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A snatch of memory


Selected poems



Patchwork blanket

You've walked away from your knitted blanket

with its squares of red and grey and green

on the pavement against a shop front

on the corner of Market Street and Castlereagh.

You'll be back now that evening

with all its memories comes hustling in.

Just how much trust is needed

to leave your things unguarded,

to know that other homeless folk

won't souvenir your stuff ?

To be sure that people passing

won't trample on your gear?

So there's comfort in the fact

that the stream of shoppers does veer aside

to avoid what could look like rubbish —

a muddled mosaic that includes a paperback,

some shabby underwear

and a rank pillow of striped ticking

huddled against the worn tiled steps,

this hang-out that is your home.

Even so, it's fair to say that when

you take up your bedding and mosey on

no-one will think to ask where you have gone.



Birch broom

A broom was sweeping steadily back

and forth, toiling over those leaves manoeuvring

in their thousands along the footpath

and gutters near Trafalgar Square.

Our eyes met. I smiled at the street sweeper

whose wide brown face opened and shone.

'I been working here all the week lady

and you the first person give me a smile.'

He set the broom straight, his hands resting.

I felt a mixture of pleasure and shame.

I work with words, not leaves,

but could collect together none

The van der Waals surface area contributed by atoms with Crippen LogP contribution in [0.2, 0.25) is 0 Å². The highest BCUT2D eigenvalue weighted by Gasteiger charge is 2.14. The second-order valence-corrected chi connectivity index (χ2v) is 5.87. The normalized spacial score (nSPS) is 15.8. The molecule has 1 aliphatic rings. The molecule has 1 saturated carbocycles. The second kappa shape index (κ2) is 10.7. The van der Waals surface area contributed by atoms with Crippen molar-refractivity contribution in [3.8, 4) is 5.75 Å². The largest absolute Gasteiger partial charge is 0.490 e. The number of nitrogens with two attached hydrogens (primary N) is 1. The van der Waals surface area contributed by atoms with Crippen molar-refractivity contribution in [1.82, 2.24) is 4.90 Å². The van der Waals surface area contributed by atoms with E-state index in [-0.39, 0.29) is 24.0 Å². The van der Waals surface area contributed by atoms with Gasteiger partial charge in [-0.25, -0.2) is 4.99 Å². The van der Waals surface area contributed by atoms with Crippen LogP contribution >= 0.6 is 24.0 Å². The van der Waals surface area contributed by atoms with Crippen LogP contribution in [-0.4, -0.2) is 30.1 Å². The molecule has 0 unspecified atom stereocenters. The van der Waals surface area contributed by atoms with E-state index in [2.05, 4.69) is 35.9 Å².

to match or answer his simple statement.

I continued on my bookish way

and the street seemed desolate and long.

Over the years the sound of that broom

with its orderly rhythm still

gathers up my thoughts as it labours on.



A snatch of memory

She was in her eighties then. And I was thirteen.

Now eighty, I've retrieved that memory of hers

and hold it as I would my own.

When young, she'd climb her front gate and wait

to see, like a fairy tale or a fantasy,

two chinamen running into the morning.

They were linked by a length of springy bamboo

that bounced to the rhythm of their jogging.

They kept their eyes to the road

and paid no heed to her friendly call.

They were making for the markets

and on the pole there swung cane baskets of produce,

leeks and peppers, marrows and carrots

mysterious little packets, bunches of green.


A marvel that she recalled that image,

that I could connect with it too —

a pair of figures on Walkerville Terrace,

conspicuous in conical hats of straw,

and each in pale trousers and matching shirt

caught at the waist with a twisted cord.

Their heads were bent, their faces hidden,

their dark pigtails were flicking from side to side.



Elaine Barker is an Adelaide poet with work published in newspapers, journals and anthologies in Australia over many years. She has had three collections published, the most recent of which is High Heels & Tartan Slippers published by Ginninderra Press in 2011. She is currently working on a new collection to be published next year.

Topic tags: Elaine Barker, Poetry



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